Social media for business is an investment. Since it requires time, there is a cost, either in hiring social media pros or in opportunity costs for staff members who put paid time into it. Since it is an investment, it has to have a return. That means it has to be measured and there has to be a strategy.
Recently, we were discussing strategy for a new social media initiative for a client. I suggested that we identify the places our target readers hang out, and that we hang out there ourselves, joining in the conversations when we had something useful to offer and becoming part of the group in preparation for the launch of the initiative.
“And then,” said Jonathan, “we swoop down on stallions?”
The guy plays video games.
This comment has stayed in my mind, though, and has come back to me as I’ve read some discussions recently on ethical issues related to social media.
One of the topics has been the question of paid reviews, something most of us would agree is unethical. I write honest, unpaid reviews. When a researcher asked me recently about my motivation for doing so, I initially said I do it because I found other people’s reviews useful, so I wanted to be helpful in the same way. That’s true. But it’s also true that new clients find me through those reviews. And it’s true that I write reviews — honest reviews — on other blogs and on review sites during time clients pay for, whether in order to create interesting content for their customers or to create links for their websites. It’s even true that I get a lot of free stuff sent to me to review, which isn’t the same as a payment but is certainly a perk.
I get requests for link swaps and paid link placement, all of which I ignore. I’m not that kind of writer. I put a lot of effort and creativity into finding opportunities for links and reviews for my clients. I definitely am that kind of writer. That is, a strategic user of the myriad opportunities the web affords for spreading the word about something great.
So is strategic social media unethical?
To answer that question, let’s shift focus for a moment. Think back to the last time you ate in a restaurant. Someone prepared that food for you, and someone brought it to you. The people you spoke with probably talked with you in a reasonably friendly way (depending on the region you were in, of course) and gave every indication that they cared about you and your dining experience.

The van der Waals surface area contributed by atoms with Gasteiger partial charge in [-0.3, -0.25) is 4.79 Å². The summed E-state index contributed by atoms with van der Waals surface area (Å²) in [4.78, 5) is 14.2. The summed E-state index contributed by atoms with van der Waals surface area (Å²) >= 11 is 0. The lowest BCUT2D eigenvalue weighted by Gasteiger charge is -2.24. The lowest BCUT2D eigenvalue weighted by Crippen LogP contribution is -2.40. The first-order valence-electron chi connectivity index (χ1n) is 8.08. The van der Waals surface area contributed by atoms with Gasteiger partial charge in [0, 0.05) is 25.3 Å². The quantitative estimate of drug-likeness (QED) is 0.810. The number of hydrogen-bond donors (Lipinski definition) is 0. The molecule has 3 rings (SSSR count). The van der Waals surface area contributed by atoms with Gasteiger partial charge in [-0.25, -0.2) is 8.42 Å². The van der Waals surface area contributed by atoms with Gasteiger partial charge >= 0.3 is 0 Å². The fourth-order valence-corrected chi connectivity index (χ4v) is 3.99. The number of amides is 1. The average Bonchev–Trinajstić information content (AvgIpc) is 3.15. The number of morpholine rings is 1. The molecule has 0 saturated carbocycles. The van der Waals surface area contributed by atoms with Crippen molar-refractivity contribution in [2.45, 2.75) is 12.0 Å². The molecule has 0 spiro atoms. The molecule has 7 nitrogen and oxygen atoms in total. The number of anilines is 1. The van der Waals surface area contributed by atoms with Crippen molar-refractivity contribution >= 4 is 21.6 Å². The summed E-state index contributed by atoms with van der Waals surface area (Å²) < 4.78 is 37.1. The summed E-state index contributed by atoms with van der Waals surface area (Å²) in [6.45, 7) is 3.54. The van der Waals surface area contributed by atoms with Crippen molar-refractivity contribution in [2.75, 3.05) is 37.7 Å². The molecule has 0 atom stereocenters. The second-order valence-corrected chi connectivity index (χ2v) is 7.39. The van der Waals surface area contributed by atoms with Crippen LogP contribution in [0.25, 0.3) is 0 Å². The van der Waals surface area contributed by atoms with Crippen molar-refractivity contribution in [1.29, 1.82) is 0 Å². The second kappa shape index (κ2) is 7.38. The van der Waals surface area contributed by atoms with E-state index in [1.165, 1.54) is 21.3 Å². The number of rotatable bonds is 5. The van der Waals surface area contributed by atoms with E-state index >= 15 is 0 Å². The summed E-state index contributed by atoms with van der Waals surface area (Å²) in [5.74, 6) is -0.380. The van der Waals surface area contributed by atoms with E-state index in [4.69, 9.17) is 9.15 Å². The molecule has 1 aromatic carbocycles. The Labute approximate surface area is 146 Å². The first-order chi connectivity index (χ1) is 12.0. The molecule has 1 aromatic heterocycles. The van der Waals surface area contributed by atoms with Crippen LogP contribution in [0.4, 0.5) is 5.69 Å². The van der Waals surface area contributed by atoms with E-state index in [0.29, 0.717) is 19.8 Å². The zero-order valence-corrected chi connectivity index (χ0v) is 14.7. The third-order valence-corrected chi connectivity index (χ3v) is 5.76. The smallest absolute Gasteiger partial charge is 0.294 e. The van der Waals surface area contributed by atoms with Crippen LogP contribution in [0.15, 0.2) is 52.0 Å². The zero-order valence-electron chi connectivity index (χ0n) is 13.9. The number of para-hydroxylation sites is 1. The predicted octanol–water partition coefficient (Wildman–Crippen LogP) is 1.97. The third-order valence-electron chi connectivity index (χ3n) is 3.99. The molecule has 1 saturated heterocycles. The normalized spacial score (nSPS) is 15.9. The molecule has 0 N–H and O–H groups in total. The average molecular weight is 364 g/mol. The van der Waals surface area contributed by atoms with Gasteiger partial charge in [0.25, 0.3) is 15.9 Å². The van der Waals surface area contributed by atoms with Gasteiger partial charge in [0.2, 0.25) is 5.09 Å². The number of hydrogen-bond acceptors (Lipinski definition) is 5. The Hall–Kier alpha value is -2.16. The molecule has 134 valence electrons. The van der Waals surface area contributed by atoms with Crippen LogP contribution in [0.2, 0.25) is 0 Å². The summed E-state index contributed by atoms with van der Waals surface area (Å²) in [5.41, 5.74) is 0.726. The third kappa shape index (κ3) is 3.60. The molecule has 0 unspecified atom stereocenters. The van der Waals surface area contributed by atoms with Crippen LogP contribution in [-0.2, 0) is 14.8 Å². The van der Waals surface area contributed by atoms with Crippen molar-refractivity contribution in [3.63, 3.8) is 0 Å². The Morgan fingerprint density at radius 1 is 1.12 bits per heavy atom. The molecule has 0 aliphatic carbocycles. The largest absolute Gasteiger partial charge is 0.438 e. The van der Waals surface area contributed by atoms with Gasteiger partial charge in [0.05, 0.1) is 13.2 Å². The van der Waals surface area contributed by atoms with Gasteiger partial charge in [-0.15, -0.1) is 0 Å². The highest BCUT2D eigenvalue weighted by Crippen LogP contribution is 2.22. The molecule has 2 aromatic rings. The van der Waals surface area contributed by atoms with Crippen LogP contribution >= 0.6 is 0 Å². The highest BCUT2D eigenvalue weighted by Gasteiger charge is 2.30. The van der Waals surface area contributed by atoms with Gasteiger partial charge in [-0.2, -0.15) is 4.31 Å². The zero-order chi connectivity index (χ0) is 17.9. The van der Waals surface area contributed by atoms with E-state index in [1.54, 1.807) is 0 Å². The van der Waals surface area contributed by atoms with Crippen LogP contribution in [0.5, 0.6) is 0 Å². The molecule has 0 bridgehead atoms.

They got paid for that. They didn’t cook for you because they love you, or ask after your health because you had been on their minds. In the best case scenario, they took pride in their work and enjoyed creating a wonderful experience for you and the whole experience was satisfying for all parties, but the basic nature of that transaction is commercial. You probably weren’t offended by that fact.
Indeed, if you had to rely on sheer kindness to provide all your meals and coffee, you’d probably go hungry. If you had to rely on passionate amateurs to provide all the content on the web, you wouldn’t have nearly as much good stuff to read.
A company’s social media is no different from the other products they offer. Social media is a medium for customer service, marketing, community outreach, and networking — all of which are things working people routinely get paid to do.
The point is that there are ethical lines in social media, but that they aren’t based on the distinction between strategic professional social media and casual friendly social media. There is nothing wrong with a company providing content on a social media platform in order to please their customers. It’s more effective when it’s done strategically.
Draw the line at trampling people beneath your hooves.
It’s so refreshing that you actually address the ETHICS of strategic social media. Makes me feel downright virtuous to have you on our team!
I appreciate that about the UBH team, too. Ethical behavior matters a lot in the long run, it seems to me.